Chinese state media have also pointed out the current version is already the world’s largest market when assessed by the amount of greenhouse gas emissions covered, rather than trading value.
Other concerns about the scheme include that a lack of technical know-how and continued pressure from powerful coal and steel lobbies could slow down progress.
Local officials and companies know little about accounting for emissions or even the basics of climate science, said Huw Slater from China Carbon Forum.
And regions that rely on coal and carbon-intensive industries for growth have been slow to join the scheme.
“Officials are afraid that if they curb pollution too quickly it could cut jobs and lead to social unrest,” Slater said.


Saudi Arabia's blockchain market to grow 41 percent by 2025

Saudi Arabia's blockchain market to grow 41 percent by 2025
Updated 12 sec ago

Saudi Arabia's blockchain market to grow 41 percent by 2025

Saudi Arabia's blockchain market to grow 41 percent by 2025

Saudi Arabia's blockchain market is expected to grow by 41 percent between 2021 and 2025, according to estimates of the Kingdom's communications sector regulator.

The blockchain market surge is part of wider expected growth in the IT and emerging technology sector that will hit SR100 billion by 2025, with an annual compound growth rate of 10 percent, Saudi Press Agency reported, citing Raed Alfayez, vice-governor of emerging technologies at the Commission of Information Technology and Communication.

The market today has a size of SR65 billion, he added.

 


Surge in MENA’s SPAC activity counters IPOs drop, says Ernst & Young

Surge in MENA’s SPAC activity counters IPOs drop, says Ernst & Young
Updated 7 min 54 sec ago

Surge in MENA’s SPAC activity counters IPOs drop, says Ernst & Young

Surge in MENA’s SPAC activity counters IPOs drop, says Ernst & Young

Middle Eastern businesses are increasingly making use of the alternative route to public listing known as SPACs, a report by Ernst & Young has claimed.

The analysis shows a rise in activity involving special purpose acquisition companies (SPACs) and MENA-based firms.

SPACs are publicly listed companies created with the sole purpose of purchasing privately owned businesses, which therefore leads to its target to be listed. 

As well as private companies, sovereign wealth funds in the Middle East — including Saudi Arabia’s Public Investment Fund (PIF) and Abu Dhabi’s Mubadala — have also made use of SPACs, with PIF investing USD$75 million in NYSE-listed Compute Health in February.

Gregory Hughes, Ernst & Young MENA IPO and transaction diligence leader, said: “IPO activity during H1 2021 was below expectations, nevertheless the year did bring some remarkable deals with MENA companies showing an ever-increasing interest in SPAC transactions as a means to go public. We expect this trend to continue as companies seek to increase their international presence and gain access to a wider pool of investors.”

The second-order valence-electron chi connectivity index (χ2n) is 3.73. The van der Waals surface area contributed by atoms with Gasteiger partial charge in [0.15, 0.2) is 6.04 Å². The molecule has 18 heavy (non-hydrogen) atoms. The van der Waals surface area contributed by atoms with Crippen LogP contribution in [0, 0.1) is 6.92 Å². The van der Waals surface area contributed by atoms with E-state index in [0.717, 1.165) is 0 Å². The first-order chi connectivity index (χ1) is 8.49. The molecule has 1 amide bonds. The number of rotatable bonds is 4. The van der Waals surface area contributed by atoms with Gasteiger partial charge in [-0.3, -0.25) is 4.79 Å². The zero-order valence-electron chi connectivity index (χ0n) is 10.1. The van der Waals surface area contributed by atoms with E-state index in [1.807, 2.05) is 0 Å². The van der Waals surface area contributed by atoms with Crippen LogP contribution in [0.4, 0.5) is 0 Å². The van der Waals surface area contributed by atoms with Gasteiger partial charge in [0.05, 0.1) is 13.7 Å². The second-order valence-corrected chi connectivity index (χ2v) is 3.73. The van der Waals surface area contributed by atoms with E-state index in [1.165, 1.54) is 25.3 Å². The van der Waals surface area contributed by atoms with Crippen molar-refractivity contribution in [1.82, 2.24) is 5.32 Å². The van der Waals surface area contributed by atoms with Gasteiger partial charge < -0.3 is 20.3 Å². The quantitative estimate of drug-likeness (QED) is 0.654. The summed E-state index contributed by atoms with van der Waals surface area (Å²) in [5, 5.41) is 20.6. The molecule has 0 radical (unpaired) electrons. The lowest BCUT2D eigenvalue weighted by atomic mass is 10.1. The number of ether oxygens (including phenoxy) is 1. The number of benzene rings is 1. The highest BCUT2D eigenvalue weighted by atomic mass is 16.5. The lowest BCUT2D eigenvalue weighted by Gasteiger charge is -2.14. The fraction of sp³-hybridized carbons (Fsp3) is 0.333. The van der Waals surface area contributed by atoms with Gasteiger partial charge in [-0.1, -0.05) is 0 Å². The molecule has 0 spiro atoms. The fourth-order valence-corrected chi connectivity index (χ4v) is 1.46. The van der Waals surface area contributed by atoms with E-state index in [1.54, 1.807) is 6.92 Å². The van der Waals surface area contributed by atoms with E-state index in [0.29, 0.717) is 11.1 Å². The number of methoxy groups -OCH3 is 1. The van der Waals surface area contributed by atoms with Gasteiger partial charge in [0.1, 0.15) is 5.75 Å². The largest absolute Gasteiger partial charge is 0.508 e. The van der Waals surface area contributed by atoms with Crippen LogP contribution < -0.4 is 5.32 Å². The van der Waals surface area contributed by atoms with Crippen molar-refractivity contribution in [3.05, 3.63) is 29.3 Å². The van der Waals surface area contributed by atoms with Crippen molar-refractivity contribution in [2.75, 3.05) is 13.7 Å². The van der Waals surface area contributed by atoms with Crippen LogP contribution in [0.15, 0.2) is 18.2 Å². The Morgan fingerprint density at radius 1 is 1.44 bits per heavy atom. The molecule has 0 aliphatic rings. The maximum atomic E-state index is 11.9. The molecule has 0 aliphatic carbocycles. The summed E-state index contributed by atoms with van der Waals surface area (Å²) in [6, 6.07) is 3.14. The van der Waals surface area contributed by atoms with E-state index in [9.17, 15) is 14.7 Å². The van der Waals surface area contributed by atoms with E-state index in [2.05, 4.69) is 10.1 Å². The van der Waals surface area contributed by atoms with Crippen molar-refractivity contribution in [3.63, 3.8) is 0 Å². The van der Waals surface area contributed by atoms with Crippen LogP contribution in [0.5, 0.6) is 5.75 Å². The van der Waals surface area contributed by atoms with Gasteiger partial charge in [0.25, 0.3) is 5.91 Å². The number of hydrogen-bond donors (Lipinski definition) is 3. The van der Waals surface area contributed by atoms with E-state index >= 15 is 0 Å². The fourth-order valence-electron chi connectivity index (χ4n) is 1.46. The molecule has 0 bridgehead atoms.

Among the MENA companies to go public this year after merging with SPACs were Abu Dhabi-based music streaming platform Anghami, and Dubai-headquartered transit firm Swvl Inc.

While SPAC activity was surging, the proceeds from initial public offerings (IPOs) across the region saw a year-on-year drop of 48 percent in the first half of 2021. 

Four IPOs raised USD$425.8 million, even though the number of listings stayed the same as 2020. 

Matthew Benson, EY MENA Strategy and Transactions Leader said that despite the drop, his company’s outlook on the region’s IPO activity “remains positive”.


European shares slide 1% to near two-month low on global growth worries

European shares slide 1% to near two-month low on global growth worries
Image: Shutterstock
Updated 31 min 53 sec ago

European shares slide 1% to near two-month low on global growth worries

European shares slide 1% to near two-month low on global growth worries
  • European shares sank 1 percent to a near two-month low on Monday
  • The benchmark European stocks index has now fallen for three straight weeks on worries about slowing global growth

European shares sank 1 percent to a near two-month low on Monday, tracking Asian equities lower, as investors feared major central banks would start giving cues about tapering their pandemic-era stimulus programs at various meetings this week.